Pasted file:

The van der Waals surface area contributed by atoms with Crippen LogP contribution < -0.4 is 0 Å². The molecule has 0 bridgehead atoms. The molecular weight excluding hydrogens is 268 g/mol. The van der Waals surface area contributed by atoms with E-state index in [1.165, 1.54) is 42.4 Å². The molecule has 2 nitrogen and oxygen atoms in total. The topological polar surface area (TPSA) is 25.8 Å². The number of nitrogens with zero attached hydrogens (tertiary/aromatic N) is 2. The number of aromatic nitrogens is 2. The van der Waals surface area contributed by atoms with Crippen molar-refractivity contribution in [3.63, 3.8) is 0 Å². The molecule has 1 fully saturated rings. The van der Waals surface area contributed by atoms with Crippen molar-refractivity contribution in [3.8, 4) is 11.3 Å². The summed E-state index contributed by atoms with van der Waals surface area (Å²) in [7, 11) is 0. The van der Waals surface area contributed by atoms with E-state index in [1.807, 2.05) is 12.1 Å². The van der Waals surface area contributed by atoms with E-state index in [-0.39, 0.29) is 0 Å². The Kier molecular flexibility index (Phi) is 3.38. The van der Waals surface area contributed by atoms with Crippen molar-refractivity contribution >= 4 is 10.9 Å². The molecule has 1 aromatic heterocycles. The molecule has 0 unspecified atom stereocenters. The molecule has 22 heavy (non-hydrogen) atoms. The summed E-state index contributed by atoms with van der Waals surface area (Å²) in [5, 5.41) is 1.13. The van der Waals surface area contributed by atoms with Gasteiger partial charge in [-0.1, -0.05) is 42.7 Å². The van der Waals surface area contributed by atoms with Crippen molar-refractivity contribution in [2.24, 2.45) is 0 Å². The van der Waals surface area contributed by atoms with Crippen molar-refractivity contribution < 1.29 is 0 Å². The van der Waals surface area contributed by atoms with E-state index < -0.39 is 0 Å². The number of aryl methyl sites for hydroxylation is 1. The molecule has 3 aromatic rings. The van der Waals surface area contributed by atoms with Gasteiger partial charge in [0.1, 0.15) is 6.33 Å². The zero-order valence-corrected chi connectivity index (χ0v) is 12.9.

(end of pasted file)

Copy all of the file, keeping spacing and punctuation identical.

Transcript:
The van der Waals surface area contributed by atoms with Crippen LogP contribution < -0.4 is 0 Å². The molecule has 0 bridgehead atoms. The molecular weight excluding hydrogens is 268 g/mol. The van der Waals surface area contributed by atoms with E-state index in [1.165, 1.54) is 42.4 Å². The molecule has 2 nitrogen and oxygen atoms in total. The topological polar surface area (TPSA) is 25.8 Å². The number of nitrogens with zero attached hydrogens (tertiary/aromatic N) is 2. The number of aromatic nitrogens is 2. The van der Waals surface area contributed by atoms with Crippen molar-refractivity contribution in [3.63, 3.8) is 0 Å². The molecule has 1 fully saturated rings. The van der Waals surface area contributed by atoms with Crippen molar-refractivity contribution in [3.8, 4) is 11.3 Å². The summed E-state index contributed by atoms with van der Waals surface area (Å²) in [7, 11) is 0. The van der Waals surface area contributed by atoms with E-state index in [1.807, 2.05) is 12.1 Å². The van der Waals surface area contributed by atoms with E-state index in [-0.39, 0.29) is 0 Å². The Kier molecular flexibility index (Phi) is 3.38. The van der Waals surface area contributed by atoms with Crippen molar-refractivity contribution >= 4 is 10.9 Å². The molecule has 1 aromatic heterocycles. The molecule has 0 unspecified atom stereocenters. The molecule has 22 heavy (non-hydrogen) atoms. The summed E-state index contributed by atoms with van der Waals surface area (Å²) in [5, 5.41) is 1.13. The van der Waals surface area contributed by atoms with Gasteiger partial charge in [-0.1, -0.05) is 42.7 Å². The van der Waals surface area contributed by atoms with Crippen molar-refractivity contribution in [2.24, 2.45) is 0 Å². The van der Waals surface area contributed by atoms with Crippen molar-refractivity contribution < 1.29 is 0 Å². The van der Waals surface area contributed by atoms with E-state index < -0.39 is 0 Å². The number of aryl methyl sites for hydroxylation is 1. The molecule has 3 aromatic rings. The van der Waals surface area contributed by atoms with Gasteiger partial charge in [0.1, 0.15) is 6.33 Å². The zero-order valence-corrected chi connectivity index (χ0v) is 12.9.